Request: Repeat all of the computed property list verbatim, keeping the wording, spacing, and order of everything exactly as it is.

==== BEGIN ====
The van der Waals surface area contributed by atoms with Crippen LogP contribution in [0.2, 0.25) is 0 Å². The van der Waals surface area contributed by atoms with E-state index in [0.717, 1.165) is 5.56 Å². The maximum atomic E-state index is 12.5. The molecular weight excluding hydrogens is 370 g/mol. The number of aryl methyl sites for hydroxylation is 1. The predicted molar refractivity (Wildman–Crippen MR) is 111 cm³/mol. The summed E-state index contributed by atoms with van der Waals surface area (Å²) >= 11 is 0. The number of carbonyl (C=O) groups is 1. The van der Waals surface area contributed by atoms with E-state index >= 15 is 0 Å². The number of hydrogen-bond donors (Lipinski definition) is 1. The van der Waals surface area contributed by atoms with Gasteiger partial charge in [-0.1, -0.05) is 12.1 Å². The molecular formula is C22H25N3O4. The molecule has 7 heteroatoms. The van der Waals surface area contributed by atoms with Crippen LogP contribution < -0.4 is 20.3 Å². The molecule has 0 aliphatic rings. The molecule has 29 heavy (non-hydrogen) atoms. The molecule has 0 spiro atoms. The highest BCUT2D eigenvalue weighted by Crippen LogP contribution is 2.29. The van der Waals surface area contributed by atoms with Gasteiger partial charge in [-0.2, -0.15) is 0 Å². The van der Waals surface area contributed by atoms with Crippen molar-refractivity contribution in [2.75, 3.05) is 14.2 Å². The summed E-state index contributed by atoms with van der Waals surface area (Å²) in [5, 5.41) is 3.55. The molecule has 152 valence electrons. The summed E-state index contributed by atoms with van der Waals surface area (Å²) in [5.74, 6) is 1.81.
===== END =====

The van der Waals surface area contributed by atoms with Crippen LogP contribution in [0.2, 0.25) is 0 Å². The van der Waals surface area contributed by atoms with E-state index in [0.717, 1.165) is 5.56 Å². The maximum atomic E-state index is 12.5. The molecular weight excluding hydrogens is 370 g/mol. The number of aryl methyl sites for hydroxylation is 1. The predicted molar refractivity (Wildman–Crippen MR) is 111 cm³/mol. The summed E-state index contributed by atoms with van der Waals surface area (Å²) >= 11 is 0. The number of carbonyl (C=O) groups is 1. The van der Waals surface area contributed by atoms with E-state index >= 15 is 0 Å². The number of hydrogen-bond donors (Lipinski definition) is 1. The van der Waals surface area contributed by atoms with Gasteiger partial charge in [-0.1, -0.05) is 12.1 Å². The molecular formula is C22H25N3O4. The molecule has 7 heteroatoms. The van der Waals surface area contributed by atoms with Crippen LogP contribution < -0.4 is 20.3 Å². The molecule has 0 aliphatic rings. The molecule has 29 heavy (non-hydrogen) atoms. The molecule has 0 spiro atoms. The highest BCUT2D eigenvalue weighted by Crippen LogP contribution is 2.29. The van der Waals surface area contributed by atoms with Gasteiger partial charge in [-0.2, -0.15) is 0 Å². The van der Waals surface area contributed by atoms with Crippen molar-refractivity contribution in [2.75, 3.05) is 14.2 Å². The summed E-state index contributed by atoms with van der Waals surface area (Å²) in [5, 5.41) is 3.55. The molecule has 152 valence electrons. The summed E-state index contributed by atoms with van der Waals surface area (Å²) in [5.74, 6) is 1.81.